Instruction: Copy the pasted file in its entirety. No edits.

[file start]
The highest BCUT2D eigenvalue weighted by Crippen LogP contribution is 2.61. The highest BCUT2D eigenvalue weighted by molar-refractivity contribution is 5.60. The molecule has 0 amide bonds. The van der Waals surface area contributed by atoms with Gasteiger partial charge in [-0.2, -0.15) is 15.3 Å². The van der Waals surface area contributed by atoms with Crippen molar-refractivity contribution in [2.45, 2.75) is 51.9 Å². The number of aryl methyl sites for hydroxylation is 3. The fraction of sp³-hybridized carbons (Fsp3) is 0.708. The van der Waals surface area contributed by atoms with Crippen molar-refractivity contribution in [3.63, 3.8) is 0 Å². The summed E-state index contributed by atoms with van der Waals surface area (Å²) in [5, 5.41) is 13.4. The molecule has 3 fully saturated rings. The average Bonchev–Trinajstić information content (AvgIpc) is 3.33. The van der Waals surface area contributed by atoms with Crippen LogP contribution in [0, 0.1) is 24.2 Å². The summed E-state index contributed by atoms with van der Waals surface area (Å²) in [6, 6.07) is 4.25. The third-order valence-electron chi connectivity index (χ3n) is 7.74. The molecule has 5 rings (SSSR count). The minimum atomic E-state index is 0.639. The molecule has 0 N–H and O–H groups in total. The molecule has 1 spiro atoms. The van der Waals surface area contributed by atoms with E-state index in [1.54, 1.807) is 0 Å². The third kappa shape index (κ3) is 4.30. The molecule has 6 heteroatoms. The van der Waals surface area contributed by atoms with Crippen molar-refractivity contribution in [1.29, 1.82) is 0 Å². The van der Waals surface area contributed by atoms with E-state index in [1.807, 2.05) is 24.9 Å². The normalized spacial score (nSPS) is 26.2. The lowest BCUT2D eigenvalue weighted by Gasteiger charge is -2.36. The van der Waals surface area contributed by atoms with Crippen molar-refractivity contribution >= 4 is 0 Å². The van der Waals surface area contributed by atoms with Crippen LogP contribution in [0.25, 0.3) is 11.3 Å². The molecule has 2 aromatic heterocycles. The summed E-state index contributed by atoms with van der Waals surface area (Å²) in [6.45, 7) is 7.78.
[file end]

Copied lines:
The highest BCUT2D eigenvalue weighted by Crippen LogP contribution is 2.61. The highest BCUT2D eigenvalue weighted by molar-refractivity contribution is 5.60. The molecule has 0 amide bonds. The van der Waals surface area contributed by atoms with Gasteiger partial charge in [-0.2, -0.15) is 15.3 Å². The van der Waals surface area contributed by atoms with Crippen molar-refractivity contribution in [2.45, 2.75) is 51.9 Å². The number of aryl methyl sites for hydroxylation is 3. The fraction of sp³-hybridized carbons (Fsp3) is 0.708. The van der Waals surface area contributed by atoms with Crippen molar-refractivity contribution in [3.63, 3.8) is 0 Å². The summed E-state index contributed by atoms with van der Waals surface area (Å²) in [5, 5.41) is 13.4. The molecule has 3 fully saturated rings. The average Bonchev–Trinajstić information content (AvgIpc) is 3.33. The van der Waals surface area contributed by atoms with Crippen LogP contribution in [0, 0.1) is 24.2 Å². The summed E-state index contributed by atoms with van der Waals surface area (Å²) in [6, 6.07) is 4.25. The third-order valence-electron chi connectivity index (χ3n) is 7.74. The molecule has 5 rings (SSSR count). The minimum atomic E-state index is 0.639. The molecule has 0 N–H and O–H groups in total. The molecule has 1 spiro atoms. The van der Waals surface area contributed by atoms with E-state index in [1.54, 1.807) is 0 Å². The third kappa shape index (κ3) is 4.30. The molecule has 6 heteroatoms. The van der Waals surface area contributed by atoms with Crippen molar-refractivity contribution in [1.29, 1.82) is 0 Å². The van der Waals surface area contributed by atoms with E-state index in [1.807, 2.05) is 24.9 Å². The normalized spacial score (nSPS) is 26.2. The lowest BCUT2D eigenvalue weighted by Gasteiger charge is -2.36. The van der Waals surface area contributed by atoms with Crippen molar-refractivity contribution >= 4 is 0 Å². The van der Waals surface area contributed by atoms with Crippen LogP contribution in [0.25, 0.3) is 11.3 Å². The molecule has 2 aromatic heterocycles. The summed E-state index contributed by atoms with van der Waals surface area (Å²) in [6.45, 7) is 7.78.